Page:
Before 3.0.3 it would create one vmdk containing all volumes of a server. We always create seperate vmdks for the disks of a virtual machine. Before 3.0.3 we were forced to use
platespin because of this. Now vmware converter is also an option for us.
Frank Brix Pedersen
Personally I do use the option to create a seperate VMDK for each volume. I prefer this option as it makes life much easier if you need to add space to a volume at a later date.
One factor that should be taken into account is how many VMDK's you will have per LUN. This is also dependent on the amount of I/O generated by the VM's. If you have intensive I/O VM's keeping the number of VMDK's per LUN below 10 is a good idea. For high I/O I would stay below 16. As is the norm in Virtualisation balance is the key, if you have a few high I/O servers put these on their own LUNs then put lower I/O servers with them. This will balance it out.
Check out my blog at http://www.ridethevirt.blogspot.com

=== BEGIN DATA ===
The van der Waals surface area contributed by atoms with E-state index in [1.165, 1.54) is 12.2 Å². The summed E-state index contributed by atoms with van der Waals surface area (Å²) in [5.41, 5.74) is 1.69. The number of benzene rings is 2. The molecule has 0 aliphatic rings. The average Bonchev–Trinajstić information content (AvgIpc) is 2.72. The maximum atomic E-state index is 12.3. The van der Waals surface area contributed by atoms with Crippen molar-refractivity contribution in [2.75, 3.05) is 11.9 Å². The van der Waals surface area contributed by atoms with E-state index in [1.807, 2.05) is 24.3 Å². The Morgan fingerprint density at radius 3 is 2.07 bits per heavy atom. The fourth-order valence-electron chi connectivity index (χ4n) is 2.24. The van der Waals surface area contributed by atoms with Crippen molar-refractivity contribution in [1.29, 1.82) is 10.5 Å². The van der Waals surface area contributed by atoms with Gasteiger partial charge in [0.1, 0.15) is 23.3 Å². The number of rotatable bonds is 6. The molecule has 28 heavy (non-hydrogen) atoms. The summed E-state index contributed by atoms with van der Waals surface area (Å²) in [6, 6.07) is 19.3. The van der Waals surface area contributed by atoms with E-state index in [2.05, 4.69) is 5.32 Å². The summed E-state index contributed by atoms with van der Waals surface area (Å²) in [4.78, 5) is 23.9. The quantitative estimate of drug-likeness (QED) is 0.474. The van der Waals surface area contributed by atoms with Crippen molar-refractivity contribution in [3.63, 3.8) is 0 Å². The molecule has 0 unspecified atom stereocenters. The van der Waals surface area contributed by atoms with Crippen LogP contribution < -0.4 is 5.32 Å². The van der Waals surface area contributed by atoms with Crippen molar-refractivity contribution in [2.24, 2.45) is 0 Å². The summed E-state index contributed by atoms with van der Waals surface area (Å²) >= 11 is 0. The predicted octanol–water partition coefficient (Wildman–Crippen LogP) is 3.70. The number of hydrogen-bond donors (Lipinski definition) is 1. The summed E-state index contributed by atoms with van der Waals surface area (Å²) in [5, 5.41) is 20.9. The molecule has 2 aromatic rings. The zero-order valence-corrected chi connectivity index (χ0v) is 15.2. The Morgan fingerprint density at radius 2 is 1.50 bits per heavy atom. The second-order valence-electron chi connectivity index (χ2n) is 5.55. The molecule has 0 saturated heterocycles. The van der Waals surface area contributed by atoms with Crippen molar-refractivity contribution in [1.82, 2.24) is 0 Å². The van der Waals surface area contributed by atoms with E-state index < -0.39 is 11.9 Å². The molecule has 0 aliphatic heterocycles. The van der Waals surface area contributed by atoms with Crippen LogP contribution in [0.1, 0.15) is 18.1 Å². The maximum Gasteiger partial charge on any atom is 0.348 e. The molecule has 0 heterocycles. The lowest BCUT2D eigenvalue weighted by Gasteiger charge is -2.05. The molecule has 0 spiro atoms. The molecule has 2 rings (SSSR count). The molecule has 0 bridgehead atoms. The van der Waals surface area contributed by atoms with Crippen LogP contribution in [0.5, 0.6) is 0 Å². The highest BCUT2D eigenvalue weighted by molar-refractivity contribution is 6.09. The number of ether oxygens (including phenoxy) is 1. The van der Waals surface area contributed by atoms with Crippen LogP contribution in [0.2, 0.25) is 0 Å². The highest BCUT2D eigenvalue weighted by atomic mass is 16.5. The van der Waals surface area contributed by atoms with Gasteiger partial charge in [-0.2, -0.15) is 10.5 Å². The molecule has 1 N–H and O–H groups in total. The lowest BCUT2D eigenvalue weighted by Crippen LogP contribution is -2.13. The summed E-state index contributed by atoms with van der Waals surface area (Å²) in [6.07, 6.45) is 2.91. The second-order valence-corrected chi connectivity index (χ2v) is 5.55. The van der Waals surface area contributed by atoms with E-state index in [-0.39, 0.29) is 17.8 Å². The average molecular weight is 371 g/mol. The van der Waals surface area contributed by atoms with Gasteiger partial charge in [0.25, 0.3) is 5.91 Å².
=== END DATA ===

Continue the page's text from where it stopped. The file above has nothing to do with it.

Prior to the latest version, P2V would attempt to create one VMDK per PHYSICAL DISK SET, not per server. (If you had say 2 disks mirrored and another 4 or 5 in a RAID 5) P2V would create a single VMDK for each disk set regardless to how many partitions there may be on them. Now P2V will let you a separate VMDK per each partition.
in the past, to split them up, we would run separate "passes" to create the separate VMDK's and then reassemble them afterwards. (What a pain!)
as stated before 3.0.3 it would create 1 vmdk and platespin powerconvert was a prefered option as it could split it out into additional disks, now with 3.0.3 now need to use powerconvert